to beguile him from his grief with music.

Rom. Music could once entrance my soul; but now,
Feeling no music in my heart, mine ear,
Tuneless and dull, denies its wonted office.
That air, once heard with joy unspeakable,
I hear as one, who listens to the sound
Of some dull curfew, that, in distant land,
Benumbs the night, and stuns the owl to silence.

Fra. (aside) I'll play no more. The hour returns again ;
And all his soul relapses into sadness.

Rom. Hush'd are the waters of Ethiopia ; hush'd
The suffocating solitudes of Senegal ;
Awfully hush'd the vast precincts of Nile.
But if the Hyads o'er the wilderness
Breathe on the midnight and distil soft showers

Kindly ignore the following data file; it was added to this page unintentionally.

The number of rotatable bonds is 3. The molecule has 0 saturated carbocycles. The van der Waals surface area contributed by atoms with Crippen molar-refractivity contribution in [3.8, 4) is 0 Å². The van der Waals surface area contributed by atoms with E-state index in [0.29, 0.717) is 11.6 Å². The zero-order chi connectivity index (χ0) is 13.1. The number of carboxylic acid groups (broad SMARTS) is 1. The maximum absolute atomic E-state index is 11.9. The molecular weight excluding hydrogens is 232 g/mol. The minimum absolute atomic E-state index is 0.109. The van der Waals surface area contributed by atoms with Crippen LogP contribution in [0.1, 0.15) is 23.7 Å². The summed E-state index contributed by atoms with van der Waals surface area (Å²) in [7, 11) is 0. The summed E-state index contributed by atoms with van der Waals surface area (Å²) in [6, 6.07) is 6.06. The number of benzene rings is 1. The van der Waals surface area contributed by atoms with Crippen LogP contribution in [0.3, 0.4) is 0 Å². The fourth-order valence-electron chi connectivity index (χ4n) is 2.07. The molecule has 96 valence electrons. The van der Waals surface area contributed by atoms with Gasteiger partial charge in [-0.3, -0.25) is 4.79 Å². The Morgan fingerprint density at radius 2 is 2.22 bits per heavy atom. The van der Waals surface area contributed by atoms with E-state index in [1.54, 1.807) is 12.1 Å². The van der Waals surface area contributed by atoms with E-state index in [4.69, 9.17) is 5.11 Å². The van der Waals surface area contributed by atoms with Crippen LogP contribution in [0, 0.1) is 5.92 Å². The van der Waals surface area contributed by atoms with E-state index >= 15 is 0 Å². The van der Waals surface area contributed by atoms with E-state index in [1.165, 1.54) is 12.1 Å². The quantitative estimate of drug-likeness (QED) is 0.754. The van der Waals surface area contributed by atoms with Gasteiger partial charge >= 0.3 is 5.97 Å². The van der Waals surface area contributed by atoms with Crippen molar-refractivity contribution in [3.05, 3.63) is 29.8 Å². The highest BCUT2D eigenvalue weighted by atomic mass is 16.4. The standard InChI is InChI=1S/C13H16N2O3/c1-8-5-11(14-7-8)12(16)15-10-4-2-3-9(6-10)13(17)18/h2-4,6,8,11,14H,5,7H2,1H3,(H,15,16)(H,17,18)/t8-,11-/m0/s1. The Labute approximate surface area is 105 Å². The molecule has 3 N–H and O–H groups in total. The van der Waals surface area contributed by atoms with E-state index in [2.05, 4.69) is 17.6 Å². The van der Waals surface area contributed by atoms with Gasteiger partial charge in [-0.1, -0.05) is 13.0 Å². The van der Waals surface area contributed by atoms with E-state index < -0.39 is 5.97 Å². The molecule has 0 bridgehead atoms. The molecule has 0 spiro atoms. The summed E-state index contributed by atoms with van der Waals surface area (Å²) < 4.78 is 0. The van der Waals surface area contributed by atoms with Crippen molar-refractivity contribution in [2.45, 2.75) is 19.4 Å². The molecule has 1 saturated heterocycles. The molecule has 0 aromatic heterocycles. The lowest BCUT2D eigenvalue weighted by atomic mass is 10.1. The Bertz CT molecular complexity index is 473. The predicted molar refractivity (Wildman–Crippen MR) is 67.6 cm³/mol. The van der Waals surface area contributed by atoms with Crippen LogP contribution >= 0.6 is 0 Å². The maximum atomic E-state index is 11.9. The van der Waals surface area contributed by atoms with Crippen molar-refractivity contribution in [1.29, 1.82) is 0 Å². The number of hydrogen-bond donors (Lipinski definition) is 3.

The condor, pelican, and ostrich, sip
The drops aerial, and the leopard laps.

Fra. (aside.) Awful it is to see him trace i’ the sand,
Such forms and shapes. Alas! his soul's disorder'd.
Would I'd been born so much the mind's physician,
That, when in Greece, I had the skill to cull,
From off the mountains of the Cyclades,
That sacred plant, Nepenthe, which has power
To calm the tumults of a wounded spirit !
That med'cine now had lull’d his soul to peace.

* Rom. What late seem'd wrinkled with old age is now
Verdant and rife; and every palm-tree bends
With liquid crystal and depending gems.
So in the midnight of my grief, my soul
Wakes from its sterile palsy; when Francesca,
Rising serene in beauty to my thought,
Hallows the past, disarms th' horrific present,
Clothes hope in smiles, and whispers to my heart,